Economists now predicts that the growth in Brazil will be lower than 1% in the year of 2012. The prediction follows a disappointing growth of 0,6% from the previous trimester and 0,9% from the previous year. The predictions were that the growth should be the double from previous trimester. The growth is not only bad news. A growth rate of 0,6% is dismal, but it is better than the previous trimesters. This can be an indication that the trend is improving. Predictions for 2013 lies between 3 and 4%. Not ideal but indications of a strong improvement from 2012.
Even so, Brazil is one of the BRIC countries. During its high growth rate in the mid of the last decade it stayed below 5% which is not a whopping rate. To almost entering into recession in the downturn is not an indication of a long term boom. There are also warnings that the revisions for 2013 can be on the downside.
Brazil has long protected its auto industry with high import taxes for foreign made cars.
BMW has now, according to CNBC, decided to build a plant in Brazil.
More specifically it has decided to invest US$ 500 million in the state of Santa Catarina that is located in the southern part of Brazil.
Imported cars have always been considered something of a luxury in Brazil, and even the cheapest BMWs currently cost more than US$ 50,000. The companies that currently have been in Brazil for an extended time, like GM, enjoys a huge market share. On the other hand brands like Honda and Toyota are considered almost like luxury brands.
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Today the Brazilian ministry reduced the growth estimate from 3% to 2% for 2012.
CNBC also reports that John-Paul Smith argue that investment in the BRIC countries (Brazil, China, India, China) is unwise at the moment. In the case of Brazil the argument is that the governments of South America gets to involved in the internal business dealings of individual businesses. From the perspective of the politicians this is done in order to force the businesses to act in a manner that is beneficial, from their perspective, to the society as a whole and not just the individual investors.
As a whole for all BRIC countries his recommendation remains “sharp underweight”.
The Brazilian banks have reduced the growth estimate for 2012 in Brazil to 1,9%. This is a sharp decline in comparison to the 2,5% they expected as late as in June. It reflects both reduced estimate of internal and external demand.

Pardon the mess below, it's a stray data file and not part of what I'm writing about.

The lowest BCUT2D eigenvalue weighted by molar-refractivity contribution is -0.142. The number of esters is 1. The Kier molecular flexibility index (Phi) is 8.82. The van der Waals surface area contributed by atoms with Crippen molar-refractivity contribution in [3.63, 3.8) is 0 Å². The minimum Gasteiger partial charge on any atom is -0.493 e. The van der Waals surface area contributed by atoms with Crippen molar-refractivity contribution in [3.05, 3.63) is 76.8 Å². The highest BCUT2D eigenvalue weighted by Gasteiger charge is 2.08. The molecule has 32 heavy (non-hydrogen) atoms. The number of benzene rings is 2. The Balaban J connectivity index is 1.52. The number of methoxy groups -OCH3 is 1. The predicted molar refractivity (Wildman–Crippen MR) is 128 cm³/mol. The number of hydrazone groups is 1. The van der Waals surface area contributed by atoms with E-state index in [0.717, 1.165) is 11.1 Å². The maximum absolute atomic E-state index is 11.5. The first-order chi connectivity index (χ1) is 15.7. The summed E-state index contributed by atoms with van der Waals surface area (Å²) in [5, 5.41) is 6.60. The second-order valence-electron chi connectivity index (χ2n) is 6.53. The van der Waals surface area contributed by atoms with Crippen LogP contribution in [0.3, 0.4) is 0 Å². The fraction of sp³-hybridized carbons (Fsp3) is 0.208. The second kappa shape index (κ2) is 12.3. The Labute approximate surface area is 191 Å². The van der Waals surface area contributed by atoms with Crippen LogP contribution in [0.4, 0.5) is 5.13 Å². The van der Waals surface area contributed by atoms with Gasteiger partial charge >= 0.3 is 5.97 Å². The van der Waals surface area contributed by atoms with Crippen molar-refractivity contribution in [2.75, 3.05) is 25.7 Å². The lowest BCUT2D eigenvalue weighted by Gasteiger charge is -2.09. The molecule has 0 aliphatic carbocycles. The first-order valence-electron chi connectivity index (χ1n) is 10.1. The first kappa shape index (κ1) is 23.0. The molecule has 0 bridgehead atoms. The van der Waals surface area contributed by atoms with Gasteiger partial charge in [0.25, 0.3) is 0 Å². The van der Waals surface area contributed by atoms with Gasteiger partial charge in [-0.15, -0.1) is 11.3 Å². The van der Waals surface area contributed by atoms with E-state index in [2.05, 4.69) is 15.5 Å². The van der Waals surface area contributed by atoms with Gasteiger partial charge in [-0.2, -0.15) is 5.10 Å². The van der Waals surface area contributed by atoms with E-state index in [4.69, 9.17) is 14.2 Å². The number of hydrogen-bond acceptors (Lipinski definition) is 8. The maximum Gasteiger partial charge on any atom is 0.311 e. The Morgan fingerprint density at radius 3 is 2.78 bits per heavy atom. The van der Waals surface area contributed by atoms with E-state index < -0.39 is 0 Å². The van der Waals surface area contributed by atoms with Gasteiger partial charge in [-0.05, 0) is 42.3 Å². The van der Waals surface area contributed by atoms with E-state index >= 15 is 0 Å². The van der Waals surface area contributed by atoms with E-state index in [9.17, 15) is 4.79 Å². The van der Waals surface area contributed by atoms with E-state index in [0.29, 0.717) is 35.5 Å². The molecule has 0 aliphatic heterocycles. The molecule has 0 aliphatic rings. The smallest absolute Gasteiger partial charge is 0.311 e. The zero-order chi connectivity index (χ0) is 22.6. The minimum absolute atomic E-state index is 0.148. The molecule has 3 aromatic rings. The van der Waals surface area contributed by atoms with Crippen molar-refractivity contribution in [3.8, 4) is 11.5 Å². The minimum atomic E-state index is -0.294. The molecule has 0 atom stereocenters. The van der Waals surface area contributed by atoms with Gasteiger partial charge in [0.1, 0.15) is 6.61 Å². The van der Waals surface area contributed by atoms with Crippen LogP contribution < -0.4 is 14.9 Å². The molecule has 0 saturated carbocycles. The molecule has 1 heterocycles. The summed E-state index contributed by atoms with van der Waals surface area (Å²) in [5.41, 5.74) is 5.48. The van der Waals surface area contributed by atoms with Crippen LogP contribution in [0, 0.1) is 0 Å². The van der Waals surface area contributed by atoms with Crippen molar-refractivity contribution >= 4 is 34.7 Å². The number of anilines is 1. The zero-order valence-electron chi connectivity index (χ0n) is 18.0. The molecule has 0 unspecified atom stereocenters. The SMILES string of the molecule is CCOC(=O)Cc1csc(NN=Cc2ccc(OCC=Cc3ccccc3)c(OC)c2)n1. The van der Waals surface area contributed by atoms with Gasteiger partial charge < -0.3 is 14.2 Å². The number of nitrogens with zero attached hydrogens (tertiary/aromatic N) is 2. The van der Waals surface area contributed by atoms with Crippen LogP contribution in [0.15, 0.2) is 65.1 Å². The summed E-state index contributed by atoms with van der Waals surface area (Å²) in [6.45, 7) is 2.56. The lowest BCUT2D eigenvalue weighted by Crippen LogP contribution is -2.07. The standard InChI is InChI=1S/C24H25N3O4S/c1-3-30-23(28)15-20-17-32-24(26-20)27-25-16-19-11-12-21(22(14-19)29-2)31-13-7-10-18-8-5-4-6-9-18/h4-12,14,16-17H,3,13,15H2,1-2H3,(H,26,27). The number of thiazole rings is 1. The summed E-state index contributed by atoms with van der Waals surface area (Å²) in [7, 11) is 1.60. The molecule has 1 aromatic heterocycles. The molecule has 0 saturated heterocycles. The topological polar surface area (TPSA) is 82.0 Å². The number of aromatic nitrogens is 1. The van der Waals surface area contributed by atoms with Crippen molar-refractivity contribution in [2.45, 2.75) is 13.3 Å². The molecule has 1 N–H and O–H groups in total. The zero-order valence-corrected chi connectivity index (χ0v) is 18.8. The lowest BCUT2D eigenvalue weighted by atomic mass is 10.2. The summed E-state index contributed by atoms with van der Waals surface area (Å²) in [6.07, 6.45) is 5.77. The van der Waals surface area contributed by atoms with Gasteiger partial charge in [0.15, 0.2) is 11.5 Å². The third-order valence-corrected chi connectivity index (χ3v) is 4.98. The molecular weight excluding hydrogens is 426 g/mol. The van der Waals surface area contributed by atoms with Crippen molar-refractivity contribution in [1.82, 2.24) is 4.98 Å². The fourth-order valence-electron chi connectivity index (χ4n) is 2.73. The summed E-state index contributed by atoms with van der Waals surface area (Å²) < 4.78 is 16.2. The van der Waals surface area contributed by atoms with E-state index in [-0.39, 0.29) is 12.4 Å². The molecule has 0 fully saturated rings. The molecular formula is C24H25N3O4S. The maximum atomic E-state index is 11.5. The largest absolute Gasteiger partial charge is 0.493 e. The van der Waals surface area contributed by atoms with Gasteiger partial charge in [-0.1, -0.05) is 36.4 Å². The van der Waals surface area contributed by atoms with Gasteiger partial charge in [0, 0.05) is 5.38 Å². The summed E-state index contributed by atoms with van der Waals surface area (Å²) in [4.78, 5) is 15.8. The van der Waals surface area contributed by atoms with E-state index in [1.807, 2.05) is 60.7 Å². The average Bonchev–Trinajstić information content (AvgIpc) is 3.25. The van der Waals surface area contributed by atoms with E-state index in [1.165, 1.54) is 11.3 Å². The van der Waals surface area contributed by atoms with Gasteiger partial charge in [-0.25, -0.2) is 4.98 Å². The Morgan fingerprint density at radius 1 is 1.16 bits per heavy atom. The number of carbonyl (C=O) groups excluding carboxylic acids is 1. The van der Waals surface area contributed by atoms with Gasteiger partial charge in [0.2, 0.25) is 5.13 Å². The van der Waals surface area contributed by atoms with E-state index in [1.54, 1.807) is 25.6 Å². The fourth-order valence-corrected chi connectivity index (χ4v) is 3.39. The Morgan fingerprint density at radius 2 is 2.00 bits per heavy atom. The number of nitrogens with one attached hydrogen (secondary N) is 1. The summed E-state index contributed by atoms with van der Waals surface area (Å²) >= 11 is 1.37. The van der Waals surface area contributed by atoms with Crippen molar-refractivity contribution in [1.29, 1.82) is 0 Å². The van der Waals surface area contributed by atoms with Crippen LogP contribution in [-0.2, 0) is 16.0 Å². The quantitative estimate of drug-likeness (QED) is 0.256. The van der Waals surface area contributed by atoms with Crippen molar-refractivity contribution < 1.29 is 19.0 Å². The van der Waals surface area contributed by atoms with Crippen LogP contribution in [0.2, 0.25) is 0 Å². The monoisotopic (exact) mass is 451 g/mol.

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In the first quarter of 2012 the Brazilian economy grew of a weak 0,2%.
The growth has rapidly deteriorated the last year and it has only grown for 0,8% the last year.
As the glogal economy also has shown deteriorated growth, including in China (importer of Brazilian products), the forecast is quite bleak. Brazilian almost completely escaped the 2008 crisis, and has not had a strong downturn for almost a decade.
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Overview of the facts of Brazilian economy from Wikipedia.
The economy of Brazil is the world’s seventh largest by nominal GDP and eighth largest by purchasing power parity.
Brazil has moderately free markets and an inward-oriented economy. Its economy is the largest in Latin American nations and the second largest in the western hemisphere.
Brazil is one of the fastest-growing major economies in the world with an average annual GDP growth rate of over 5 percent. In Brazilian reais, its GDP was estimated at R$ 3.143 trillion in 2009. The Brazilian economy has been predicted to become one of the five largest economies in the world in the decades to come.
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The main financial centers in Brazil are the city and States of São Paulo and Rio de Janeiro.
The research institution FGV informs that the informal part of the economy declined half a point from 17,7 to 17,2 from 2010 until 2011. The study indicate that the decline have been steady since 2003 when the informal part of the economy made up 21% of the economy.
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